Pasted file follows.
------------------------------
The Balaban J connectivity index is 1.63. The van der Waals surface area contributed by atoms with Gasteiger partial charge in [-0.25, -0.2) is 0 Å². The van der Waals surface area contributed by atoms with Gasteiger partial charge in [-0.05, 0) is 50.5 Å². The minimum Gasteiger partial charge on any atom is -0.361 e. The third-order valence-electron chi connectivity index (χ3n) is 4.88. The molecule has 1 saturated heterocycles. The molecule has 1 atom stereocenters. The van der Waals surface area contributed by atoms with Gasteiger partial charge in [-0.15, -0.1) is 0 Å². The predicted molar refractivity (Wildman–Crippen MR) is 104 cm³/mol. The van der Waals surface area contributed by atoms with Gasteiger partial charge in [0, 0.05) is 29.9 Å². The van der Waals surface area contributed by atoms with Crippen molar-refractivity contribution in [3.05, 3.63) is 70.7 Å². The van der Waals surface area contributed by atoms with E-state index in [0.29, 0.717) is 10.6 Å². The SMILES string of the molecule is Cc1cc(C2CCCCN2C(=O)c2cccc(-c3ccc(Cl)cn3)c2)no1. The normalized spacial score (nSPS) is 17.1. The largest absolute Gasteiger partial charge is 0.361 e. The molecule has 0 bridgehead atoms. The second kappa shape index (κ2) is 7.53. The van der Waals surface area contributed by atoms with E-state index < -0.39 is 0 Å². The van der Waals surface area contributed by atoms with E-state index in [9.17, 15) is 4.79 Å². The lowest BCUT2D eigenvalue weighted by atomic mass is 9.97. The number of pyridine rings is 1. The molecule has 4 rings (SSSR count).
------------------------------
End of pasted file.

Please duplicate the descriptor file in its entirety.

The Balaban J connectivity index is 1.63. The van der Waals surface area contributed by atoms with Gasteiger partial charge in [-0.25, -0.2) is 0 Å². The van der Waals surface area contributed by atoms with Gasteiger partial charge in [-0.05, 0) is 50.5 Å². The minimum Gasteiger partial charge on any atom is -0.361 e. The third-order valence-electron chi connectivity index (χ3n) is 4.88. The molecule has 1 saturated heterocycles. The molecule has 1 atom stereocenters. The van der Waals surface area contributed by atoms with Gasteiger partial charge in [-0.15, -0.1) is 0 Å². The predicted molar refractivity (Wildman–Crippen MR) is 104 cm³/mol. The van der Waals surface area contributed by atoms with Gasteiger partial charge in [0, 0.05) is 29.9 Å². The van der Waals surface area contributed by atoms with Crippen molar-refractivity contribution in [3.05, 3.63) is 70.7 Å². The van der Waals surface area contributed by atoms with E-state index in [0.29, 0.717) is 10.6 Å². The SMILES string of the molecule is Cc1cc(C2CCCCN2C(=O)c2cccc(-c3ccc(Cl)cn3)c2)no1. The normalized spacial score (nSPS) is 17.1. The largest absolute Gasteiger partial charge is 0.361 e. The molecule has 0 bridgehead atoms. The second kappa shape index (κ2) is 7.53. The van der Waals surface area contributed by atoms with E-state index < -0.39 is 0 Å². The van der Waals surface area contributed by atoms with E-state index in [9.17, 15) is 4.79 Å². The lowest BCUT2D eigenvalue weighted by atomic mass is 9.97. The number of pyridine rings is 1. The molecule has 4 rings (SSSR count).